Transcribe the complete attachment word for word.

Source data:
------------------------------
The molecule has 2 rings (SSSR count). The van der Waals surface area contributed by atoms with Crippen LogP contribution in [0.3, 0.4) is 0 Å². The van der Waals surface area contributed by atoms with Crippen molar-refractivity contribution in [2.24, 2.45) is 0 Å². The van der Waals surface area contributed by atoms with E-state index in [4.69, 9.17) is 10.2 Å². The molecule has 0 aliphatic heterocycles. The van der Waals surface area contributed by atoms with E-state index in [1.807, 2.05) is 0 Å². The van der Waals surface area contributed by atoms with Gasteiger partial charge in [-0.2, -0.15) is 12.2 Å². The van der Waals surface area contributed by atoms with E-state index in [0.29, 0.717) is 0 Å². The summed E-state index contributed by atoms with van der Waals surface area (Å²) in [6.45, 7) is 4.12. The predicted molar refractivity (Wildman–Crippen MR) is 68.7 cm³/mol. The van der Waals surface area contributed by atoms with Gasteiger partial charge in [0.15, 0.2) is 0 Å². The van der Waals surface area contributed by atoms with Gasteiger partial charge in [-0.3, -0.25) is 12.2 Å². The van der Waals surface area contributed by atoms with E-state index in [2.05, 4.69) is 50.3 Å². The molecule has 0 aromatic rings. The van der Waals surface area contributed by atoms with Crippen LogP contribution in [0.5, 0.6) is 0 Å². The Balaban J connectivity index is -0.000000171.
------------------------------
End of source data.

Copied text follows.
The molecule has 2 rings (SSSR count). The van der Waals surface area contributed by atoms with Crippen LogP contribution in [0.3, 0.4) is 0 Å². The van der Waals surface area contributed by atoms with Crippen molar-refractivity contribution in [2.24, 2.45) is 0 Å². The van der Waals surface area contributed by atoms with E-state index in [4.69, 9.17) is 10.2 Å². The molecule has 0 aliphatic heterocycles. The van der Waals surface area contributed by atoms with E-state index in [1.807, 2.05) is 0 Å². The van der Waals surface area contributed by atoms with Gasteiger partial charge in [-0.2, -0.15) is 12.2 Å². The van der Waals surface area contributed by atoms with E-state index in [0.29, 0.717) is 0 Å². The summed E-state index contributed by atoms with van der Waals surface area (Å²) in [6.45, 7) is 4.12. The predicted molar refractivity (Wildman–Crippen MR) is 68.7 cm³/mol. The van der Waals surface area contributed by atoms with Gasteiger partial charge in [0.15, 0.2) is 0 Å². The van der Waals surface area contributed by atoms with Gasteiger partial charge in [-0.3, -0.25) is 12.2 Å². The van der Waals surface area contributed by atoms with E-state index in [2.05, 4.69) is 50.3 Å². The molecule has 0 aromatic rings. The van der Waals surface area contributed by atoms with Crippen LogP contribution in [0.5, 0.6) is 0 Å². The Balaban J connectivity index is -0.000000171.